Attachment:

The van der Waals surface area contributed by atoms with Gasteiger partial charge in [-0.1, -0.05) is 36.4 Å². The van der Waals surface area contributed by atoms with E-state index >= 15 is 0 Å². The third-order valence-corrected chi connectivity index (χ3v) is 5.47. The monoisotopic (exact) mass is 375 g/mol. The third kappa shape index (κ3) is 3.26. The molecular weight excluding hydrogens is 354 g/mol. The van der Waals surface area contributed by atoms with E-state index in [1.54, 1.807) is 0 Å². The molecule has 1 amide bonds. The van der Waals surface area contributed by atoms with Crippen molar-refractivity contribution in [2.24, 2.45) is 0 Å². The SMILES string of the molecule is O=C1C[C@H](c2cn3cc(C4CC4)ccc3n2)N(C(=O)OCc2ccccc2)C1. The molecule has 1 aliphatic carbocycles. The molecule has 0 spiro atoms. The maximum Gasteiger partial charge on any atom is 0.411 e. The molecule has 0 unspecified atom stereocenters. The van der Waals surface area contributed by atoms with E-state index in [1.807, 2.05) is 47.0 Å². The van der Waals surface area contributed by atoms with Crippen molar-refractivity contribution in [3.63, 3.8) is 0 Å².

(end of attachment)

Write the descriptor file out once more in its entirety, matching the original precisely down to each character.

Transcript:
The van der Waals surface area contributed by atoms with Gasteiger partial charge in [-0.1, -0.05) is 36.4 Å². The van der Waals surface area contributed by atoms with E-state index >= 15 is 0 Å². The third-order valence-corrected chi connectivity index (χ3v) is 5.47. The monoisotopic (exact) mass is 375 g/mol. The third kappa shape index (κ3) is 3.26. The molecular weight excluding hydrogens is 354 g/mol. The van der Waals surface area contributed by atoms with E-state index in [1.54, 1.807) is 0 Å². The molecule has 1 amide bonds. The van der Waals surface area contributed by atoms with Crippen molar-refractivity contribution in [2.24, 2.45) is 0 Å². The SMILES string of the molecule is O=C1C[C@H](c2cn3cc(C4CC4)ccc3n2)N(C(=O)OCc2ccccc2)C1. The molecule has 1 aliphatic carbocycles. The molecule has 0 spiro atoms. The maximum Gasteiger partial charge on any atom is 0.411 e. The molecule has 0 unspecified atom stereocenters. The van der Waals surface area contributed by atoms with E-state index in [1.807, 2.05) is 47.0 Å². The van der Waals surface area contributed by atoms with Crippen molar-refractivity contribution in [3.63, 3.8) is 0 Å².